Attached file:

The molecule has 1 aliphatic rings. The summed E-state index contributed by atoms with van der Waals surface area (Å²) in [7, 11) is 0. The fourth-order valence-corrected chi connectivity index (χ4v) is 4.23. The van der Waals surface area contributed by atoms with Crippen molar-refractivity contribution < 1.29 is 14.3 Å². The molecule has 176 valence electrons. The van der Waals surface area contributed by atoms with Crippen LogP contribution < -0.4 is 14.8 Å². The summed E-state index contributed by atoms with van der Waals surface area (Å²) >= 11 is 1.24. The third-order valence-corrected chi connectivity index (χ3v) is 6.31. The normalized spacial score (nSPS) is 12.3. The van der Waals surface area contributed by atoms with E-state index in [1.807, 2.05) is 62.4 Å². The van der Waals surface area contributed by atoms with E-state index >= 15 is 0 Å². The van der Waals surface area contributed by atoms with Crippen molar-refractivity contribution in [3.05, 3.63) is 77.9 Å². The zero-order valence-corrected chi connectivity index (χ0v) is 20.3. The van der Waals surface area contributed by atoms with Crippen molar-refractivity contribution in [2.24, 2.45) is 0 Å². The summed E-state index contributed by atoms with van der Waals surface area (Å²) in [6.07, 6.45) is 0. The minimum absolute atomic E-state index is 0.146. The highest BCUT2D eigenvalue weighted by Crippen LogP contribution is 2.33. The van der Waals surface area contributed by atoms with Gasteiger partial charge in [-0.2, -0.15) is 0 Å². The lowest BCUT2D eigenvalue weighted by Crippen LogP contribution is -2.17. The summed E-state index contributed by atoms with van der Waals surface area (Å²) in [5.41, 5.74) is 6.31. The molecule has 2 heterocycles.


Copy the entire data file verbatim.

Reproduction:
The molecule has 1 aliphatic rings. The summed E-state index contributed by atoms with van der Waals surface area (Å²) in [7, 11) is 0. The fourth-order valence-corrected chi connectivity index (χ4v) is 4.23. The van der Waals surface area contributed by atoms with Crippen molar-refractivity contribution < 1.29 is 14.3 Å². The molecule has 176 valence electrons. The van der Waals surface area contributed by atoms with Crippen LogP contribution < -0.4 is 14.8 Å². The summed E-state index contributed by atoms with van der Waals surface area (Å²) >= 11 is 1.24. The third-order valence-corrected chi connectivity index (χ3v) is 6.31. The normalized spacial score (nSPS) is 12.3. The van der Waals surface area contributed by atoms with E-state index in [1.807, 2.05) is 62.4 Å². The van der Waals surface area contributed by atoms with E-state index >= 15 is 0 Å². The van der Waals surface area contributed by atoms with Crippen molar-refractivity contribution in [3.05, 3.63) is 77.9 Å². The zero-order valence-corrected chi connectivity index (χ0v) is 20.3. The van der Waals surface area contributed by atoms with Crippen molar-refractivity contribution in [2.24, 2.45) is 0 Å². The summed E-state index contributed by atoms with van der Waals surface area (Å²) in [6.07, 6.45) is 0. The minimum absolute atomic E-state index is 0.146. The highest BCUT2D eigenvalue weighted by Crippen LogP contribution is 2.33. The van der Waals surface area contributed by atoms with Gasteiger partial charge in [-0.2, -0.15) is 0 Å². The lowest BCUT2D eigenvalue weighted by Crippen LogP contribution is -2.17. The summed E-state index contributed by atoms with van der Waals surface area (Å²) in [5.41, 5.74) is 6.31. The molecule has 2 heterocycles.